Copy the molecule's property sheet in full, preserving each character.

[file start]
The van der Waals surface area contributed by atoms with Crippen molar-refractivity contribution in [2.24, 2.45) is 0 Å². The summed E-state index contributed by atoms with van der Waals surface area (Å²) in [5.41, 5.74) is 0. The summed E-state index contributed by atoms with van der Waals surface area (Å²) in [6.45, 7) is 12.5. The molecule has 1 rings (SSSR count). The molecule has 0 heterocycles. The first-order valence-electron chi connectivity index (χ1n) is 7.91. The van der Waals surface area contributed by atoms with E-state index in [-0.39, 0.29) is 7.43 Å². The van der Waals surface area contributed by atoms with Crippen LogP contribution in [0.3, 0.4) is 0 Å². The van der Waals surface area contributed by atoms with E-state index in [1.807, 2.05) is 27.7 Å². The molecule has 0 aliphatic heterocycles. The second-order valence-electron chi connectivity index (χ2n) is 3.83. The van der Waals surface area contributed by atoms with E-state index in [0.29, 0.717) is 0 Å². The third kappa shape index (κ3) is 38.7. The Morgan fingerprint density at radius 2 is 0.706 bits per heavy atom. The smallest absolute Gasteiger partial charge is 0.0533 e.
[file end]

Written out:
The van der Waals surface area contributed by atoms with Crippen molar-refractivity contribution in [2.24, 2.45) is 0 Å². The summed E-state index contributed by atoms with van der Waals surface area (Å²) in [5.41, 5.74) is 0. The summed E-state index contributed by atoms with van der Waals surface area (Å²) in [6.45, 7) is 12.5. The molecule has 1 rings (SSSR count). The molecule has 0 heterocycles. The first-order valence-electron chi connectivity index (χ1n) is 7.91. The van der Waals surface area contributed by atoms with E-state index in [-0.39, 0.29) is 7.43 Å². The van der Waals surface area contributed by atoms with Crippen LogP contribution in [0.3, 0.4) is 0 Å². The van der Waals surface area contributed by atoms with E-state index in [1.807, 2.05) is 27.7 Å². The molecule has 0 aliphatic heterocycles. The second-order valence-electron chi connectivity index (χ2n) is 3.83. The van der Waals surface area contributed by atoms with E-state index in [0.29, 0.717) is 0 Å². The third kappa shape index (κ3) is 38.7. The Morgan fingerprint density at radius 2 is 0.706 bits per heavy atom. The smallest absolute Gasteiger partial charge is 0.0533 e.